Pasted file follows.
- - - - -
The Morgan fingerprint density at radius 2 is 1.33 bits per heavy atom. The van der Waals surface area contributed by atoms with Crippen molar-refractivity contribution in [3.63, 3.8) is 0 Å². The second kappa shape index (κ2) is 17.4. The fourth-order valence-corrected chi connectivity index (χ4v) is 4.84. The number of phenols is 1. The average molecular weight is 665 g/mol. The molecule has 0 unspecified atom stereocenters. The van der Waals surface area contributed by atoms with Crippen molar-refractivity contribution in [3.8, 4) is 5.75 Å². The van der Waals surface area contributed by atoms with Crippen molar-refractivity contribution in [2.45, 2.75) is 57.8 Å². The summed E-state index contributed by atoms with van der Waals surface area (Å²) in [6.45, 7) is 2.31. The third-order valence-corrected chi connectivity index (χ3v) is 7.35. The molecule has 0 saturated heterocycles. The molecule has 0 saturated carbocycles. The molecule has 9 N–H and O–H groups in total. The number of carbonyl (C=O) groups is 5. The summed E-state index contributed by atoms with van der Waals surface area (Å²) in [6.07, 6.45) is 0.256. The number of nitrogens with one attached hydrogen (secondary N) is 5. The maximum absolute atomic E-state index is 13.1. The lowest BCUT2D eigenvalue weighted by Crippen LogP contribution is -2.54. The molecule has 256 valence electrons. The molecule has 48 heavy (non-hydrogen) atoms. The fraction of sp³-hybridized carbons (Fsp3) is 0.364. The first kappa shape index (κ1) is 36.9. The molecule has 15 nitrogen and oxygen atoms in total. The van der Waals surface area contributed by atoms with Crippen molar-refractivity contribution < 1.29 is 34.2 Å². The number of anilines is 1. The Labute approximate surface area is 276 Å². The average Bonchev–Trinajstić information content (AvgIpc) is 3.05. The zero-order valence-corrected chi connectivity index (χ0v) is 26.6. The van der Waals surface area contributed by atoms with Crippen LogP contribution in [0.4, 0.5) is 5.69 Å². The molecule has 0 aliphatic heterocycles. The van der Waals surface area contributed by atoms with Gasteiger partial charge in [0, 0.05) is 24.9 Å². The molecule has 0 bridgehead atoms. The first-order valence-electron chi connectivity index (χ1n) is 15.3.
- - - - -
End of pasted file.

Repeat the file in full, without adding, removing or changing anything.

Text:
The Morgan fingerprint density at radius 2 is 1.33 bits per heavy atom. The van der Waals surface area contributed by atoms with Crippen molar-refractivity contribution in [3.63, 3.8) is 0 Å². The second kappa shape index (κ2) is 17.4. The fourth-order valence-corrected chi connectivity index (χ4v) is 4.84. The number of phenols is 1. The average molecular weight is 665 g/mol. The molecule has 0 unspecified atom stereocenters. The van der Waals surface area contributed by atoms with Crippen molar-refractivity contribution in [3.8, 4) is 5.75 Å². The van der Waals surface area contributed by atoms with Crippen molar-refractivity contribution in [2.45, 2.75) is 57.8 Å². The summed E-state index contributed by atoms with van der Waals surface area (Å²) in [6.45, 7) is 2.31. The third-order valence-corrected chi connectivity index (χ3v) is 7.35. The molecule has 0 saturated heterocycles. The molecule has 0 saturated carbocycles. The molecule has 9 N–H and O–H groups in total. The number of carbonyl (C=O) groups is 5. The summed E-state index contributed by atoms with van der Waals surface area (Å²) in [6.07, 6.45) is 0.256. The number of nitrogens with one attached hydrogen (secondary N) is 5. The maximum absolute atomic E-state index is 13.1. The lowest BCUT2D eigenvalue weighted by Crippen LogP contribution is -2.54. The molecule has 256 valence electrons. The molecule has 48 heavy (non-hydrogen) atoms. The fraction of sp³-hybridized carbons (Fsp3) is 0.364. The first kappa shape index (κ1) is 36.9. The molecule has 15 nitrogen and oxygen atoms in total. The van der Waals surface area contributed by atoms with Crippen molar-refractivity contribution < 1.29 is 34.2 Å². The number of anilines is 1. The Labute approximate surface area is 276 Å². The average Bonchev–Trinajstić information content (AvgIpc) is 3.05. The zero-order valence-corrected chi connectivity index (χ0v) is 26.6. The van der Waals surface area contributed by atoms with Crippen LogP contribution in [0.4, 0.5) is 5.69 Å². The molecule has 0 aliphatic heterocycles. The van der Waals surface area contributed by atoms with Gasteiger partial charge in [0, 0.05) is 24.9 Å². The molecule has 0 bridgehead atoms. The first-order valence-electron chi connectivity index (χ1n) is 15.3.